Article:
• And of course bandwidth rules can be imported and exported using the Mirage server CLI using the getBandwidthRules and setBandwidthRules option.

Thats about it. How do you like the new feature? Anything missing in regards to bandwidth management you may want to see in future version of Mirage?

What’s new in VMware Horizon Mirage 4.4 (Tech Edit)

Today VMware released version 4.4 of Horizon Mirage. Even if the official version is just a minor change there are major new features in this release.

In this article I try, like I did for ThinApp 5.0, to summarise and give an overview of all the new features included in version 4.4 from a technical point of view.

Windows 8 / 8.1 support for disaster recovery scenarios

First of all the installation of the Mirage client is now supported on Windows 8 and 8.1. While the full feature set, especially layer management and migrations, isn’t yet support the disaster recovery scenario is fully supported in Mirage 4.4. The disaster recovery scenario contains file/full system recovery and restore as well as self-service recovery using the Mirage file portal and client context menu. One thing important to know is that restore operations for Windows 8 devices can only be performed within the same operating system version, for example, Windows 8.0 to Windows 8.0 or Windows 8.1 to Windows 8.1. But using Mirage 4.4 you will be able to downgrade a Windows 8/8.1 device to Windows 7. This feature is more then welcome when you get new hardware preinstalled with Windows 8(.1) and want to deploy your corporate standard Windows 7 image using Mirage.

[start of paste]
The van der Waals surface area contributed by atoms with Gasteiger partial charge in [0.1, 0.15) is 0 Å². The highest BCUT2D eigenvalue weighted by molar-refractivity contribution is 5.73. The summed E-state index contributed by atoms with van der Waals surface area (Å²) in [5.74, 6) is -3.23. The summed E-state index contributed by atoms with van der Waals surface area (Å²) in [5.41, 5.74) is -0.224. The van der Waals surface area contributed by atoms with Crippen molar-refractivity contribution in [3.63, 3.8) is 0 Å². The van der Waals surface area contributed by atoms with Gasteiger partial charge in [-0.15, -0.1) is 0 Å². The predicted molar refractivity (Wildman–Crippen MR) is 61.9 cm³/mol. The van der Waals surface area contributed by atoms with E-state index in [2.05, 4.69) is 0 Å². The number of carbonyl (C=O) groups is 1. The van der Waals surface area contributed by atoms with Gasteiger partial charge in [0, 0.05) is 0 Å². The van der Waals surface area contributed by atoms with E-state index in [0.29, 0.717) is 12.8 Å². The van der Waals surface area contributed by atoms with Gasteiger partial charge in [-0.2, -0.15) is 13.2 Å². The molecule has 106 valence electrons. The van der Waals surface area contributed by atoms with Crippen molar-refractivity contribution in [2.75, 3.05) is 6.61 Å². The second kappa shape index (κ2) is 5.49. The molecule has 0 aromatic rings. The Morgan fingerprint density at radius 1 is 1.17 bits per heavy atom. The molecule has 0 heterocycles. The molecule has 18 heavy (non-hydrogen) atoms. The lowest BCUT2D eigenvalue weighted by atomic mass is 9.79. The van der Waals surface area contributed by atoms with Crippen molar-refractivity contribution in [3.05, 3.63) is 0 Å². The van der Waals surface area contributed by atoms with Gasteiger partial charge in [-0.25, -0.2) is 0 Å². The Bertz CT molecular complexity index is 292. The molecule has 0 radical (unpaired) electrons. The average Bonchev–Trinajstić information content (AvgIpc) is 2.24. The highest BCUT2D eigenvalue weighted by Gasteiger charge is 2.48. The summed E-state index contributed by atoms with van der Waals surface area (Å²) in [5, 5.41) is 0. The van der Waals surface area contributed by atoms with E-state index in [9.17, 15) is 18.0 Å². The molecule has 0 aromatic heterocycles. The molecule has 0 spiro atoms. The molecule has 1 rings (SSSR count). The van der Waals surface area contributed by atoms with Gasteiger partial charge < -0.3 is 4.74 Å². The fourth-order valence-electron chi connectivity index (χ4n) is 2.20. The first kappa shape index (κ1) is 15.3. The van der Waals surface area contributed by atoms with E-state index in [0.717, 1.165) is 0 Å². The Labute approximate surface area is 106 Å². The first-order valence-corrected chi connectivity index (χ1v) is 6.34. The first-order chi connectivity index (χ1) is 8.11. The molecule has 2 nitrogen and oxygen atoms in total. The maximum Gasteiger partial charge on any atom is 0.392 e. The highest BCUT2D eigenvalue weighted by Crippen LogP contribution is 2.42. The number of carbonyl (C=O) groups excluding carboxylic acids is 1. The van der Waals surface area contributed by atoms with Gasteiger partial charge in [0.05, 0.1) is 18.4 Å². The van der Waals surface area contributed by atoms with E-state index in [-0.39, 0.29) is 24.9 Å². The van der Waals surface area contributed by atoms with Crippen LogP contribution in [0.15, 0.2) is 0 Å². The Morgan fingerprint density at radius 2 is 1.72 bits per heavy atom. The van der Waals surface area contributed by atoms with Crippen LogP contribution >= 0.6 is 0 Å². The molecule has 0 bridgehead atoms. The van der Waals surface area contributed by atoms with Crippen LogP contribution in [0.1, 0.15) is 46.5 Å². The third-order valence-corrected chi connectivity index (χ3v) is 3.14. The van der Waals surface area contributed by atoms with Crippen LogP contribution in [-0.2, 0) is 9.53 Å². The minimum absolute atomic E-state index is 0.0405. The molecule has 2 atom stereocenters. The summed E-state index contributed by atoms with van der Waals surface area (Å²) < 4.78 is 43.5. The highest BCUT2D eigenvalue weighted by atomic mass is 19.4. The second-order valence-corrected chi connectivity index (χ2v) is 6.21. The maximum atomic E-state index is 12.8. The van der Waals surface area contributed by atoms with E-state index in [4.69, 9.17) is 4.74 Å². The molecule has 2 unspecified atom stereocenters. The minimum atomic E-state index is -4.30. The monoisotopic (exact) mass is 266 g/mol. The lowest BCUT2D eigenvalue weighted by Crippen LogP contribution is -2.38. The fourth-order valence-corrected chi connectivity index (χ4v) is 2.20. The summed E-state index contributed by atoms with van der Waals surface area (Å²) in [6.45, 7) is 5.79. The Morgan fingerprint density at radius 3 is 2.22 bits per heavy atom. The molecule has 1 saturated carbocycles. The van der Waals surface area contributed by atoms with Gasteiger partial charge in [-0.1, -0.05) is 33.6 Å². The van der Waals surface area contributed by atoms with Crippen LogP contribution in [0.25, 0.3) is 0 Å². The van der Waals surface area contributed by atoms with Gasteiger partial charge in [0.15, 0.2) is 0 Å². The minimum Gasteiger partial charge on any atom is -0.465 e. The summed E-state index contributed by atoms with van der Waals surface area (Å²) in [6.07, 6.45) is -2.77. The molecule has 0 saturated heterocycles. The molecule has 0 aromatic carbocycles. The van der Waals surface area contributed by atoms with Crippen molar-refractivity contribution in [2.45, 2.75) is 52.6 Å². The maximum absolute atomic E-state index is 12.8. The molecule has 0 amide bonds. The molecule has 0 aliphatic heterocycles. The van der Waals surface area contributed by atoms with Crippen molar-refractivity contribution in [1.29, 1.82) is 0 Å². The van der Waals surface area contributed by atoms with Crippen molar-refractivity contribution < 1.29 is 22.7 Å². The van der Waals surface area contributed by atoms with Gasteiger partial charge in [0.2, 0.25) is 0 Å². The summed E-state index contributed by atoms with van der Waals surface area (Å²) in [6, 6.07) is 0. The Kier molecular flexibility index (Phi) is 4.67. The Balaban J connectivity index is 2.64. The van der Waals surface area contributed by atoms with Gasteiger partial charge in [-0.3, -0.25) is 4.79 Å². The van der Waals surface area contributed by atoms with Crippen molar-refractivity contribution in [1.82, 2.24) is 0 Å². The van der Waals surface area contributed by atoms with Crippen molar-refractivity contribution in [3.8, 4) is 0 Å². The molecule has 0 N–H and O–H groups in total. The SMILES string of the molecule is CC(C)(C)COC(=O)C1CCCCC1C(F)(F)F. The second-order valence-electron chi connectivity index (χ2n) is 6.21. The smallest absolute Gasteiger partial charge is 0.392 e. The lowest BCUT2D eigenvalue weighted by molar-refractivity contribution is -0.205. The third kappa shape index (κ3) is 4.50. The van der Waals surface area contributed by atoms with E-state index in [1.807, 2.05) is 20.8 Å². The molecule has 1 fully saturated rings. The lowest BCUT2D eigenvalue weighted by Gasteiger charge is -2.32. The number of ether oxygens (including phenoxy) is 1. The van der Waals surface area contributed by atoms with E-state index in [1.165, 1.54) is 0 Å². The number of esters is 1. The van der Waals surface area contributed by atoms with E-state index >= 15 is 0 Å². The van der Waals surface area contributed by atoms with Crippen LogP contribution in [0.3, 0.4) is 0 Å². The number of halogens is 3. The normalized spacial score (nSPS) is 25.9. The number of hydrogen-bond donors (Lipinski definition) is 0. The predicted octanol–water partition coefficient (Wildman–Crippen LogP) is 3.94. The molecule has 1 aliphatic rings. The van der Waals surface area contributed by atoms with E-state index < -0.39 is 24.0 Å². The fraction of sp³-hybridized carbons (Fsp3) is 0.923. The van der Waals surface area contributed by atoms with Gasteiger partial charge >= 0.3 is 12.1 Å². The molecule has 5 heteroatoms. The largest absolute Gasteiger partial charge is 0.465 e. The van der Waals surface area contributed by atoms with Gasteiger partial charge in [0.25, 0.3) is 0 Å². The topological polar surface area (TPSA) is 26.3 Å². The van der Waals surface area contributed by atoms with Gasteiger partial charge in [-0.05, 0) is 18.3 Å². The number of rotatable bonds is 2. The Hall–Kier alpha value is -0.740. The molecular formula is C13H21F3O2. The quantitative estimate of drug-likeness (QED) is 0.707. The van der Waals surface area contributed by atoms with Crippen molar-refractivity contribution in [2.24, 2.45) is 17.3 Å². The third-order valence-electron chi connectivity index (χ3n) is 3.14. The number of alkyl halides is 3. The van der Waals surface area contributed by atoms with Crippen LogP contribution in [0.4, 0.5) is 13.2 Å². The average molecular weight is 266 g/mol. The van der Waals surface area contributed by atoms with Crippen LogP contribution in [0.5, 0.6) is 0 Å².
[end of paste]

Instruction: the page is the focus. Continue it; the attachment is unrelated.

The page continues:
To support Windows 8 and Windows 8.1 Mirage now supports version 6.3 of the User State Migration Toolkit (USMT). Mirage now actually supports three versions of USMT:

  • USMT 4 or 5  for Windows XP to Windows 7 migrations and user data restores
  • USMT 6.3 for Windows 8 and 8.1 for user data restores


The import function also was enhanced to block the import of USMT 4.0 if it does not include the Office 2010 hotfix.

Mirage DMZ edge gateway

The ability to connect external / roaming users to Mirage without VPN was request from many clients. While Mirage always supported to work via VPN most users aren’t connect to VPN all the time. Therefore Mirage 4.4 introduces the Mirage gateway. The Mirage gateway is a hardend Windows service which normally will be deployed in a DMZ and is made available over the internet. This allows the Mirage client to securely connect (SSL is a requirement) to the internal Mirage infrastructure, tunnel through the Mirage gateway, if the machine is successfully authenticated. The authentication is done by the user itself when the Mirage client connects to the Edge gateway the first time. When the username and password is validated a is token created and stored for future authentications. It is possible to set a time-out for the token so a re-authentication, to make sure the device is still allowed to connect to Mirage, would be required. A Mirage edge gateway supports up to 1000 end points per server and multiple edge gateways can be deployed.

One thing to mention is that the Mirage gateway allows features like file restore, layer management and centralisation to work for distributed users. But operations which require the end point itself to communicate with the Active directory, for example full system restores of domain joined computer or Windows migrations, are not supported using the gateway because it only tunnels Mirage specific traffic and nothing more.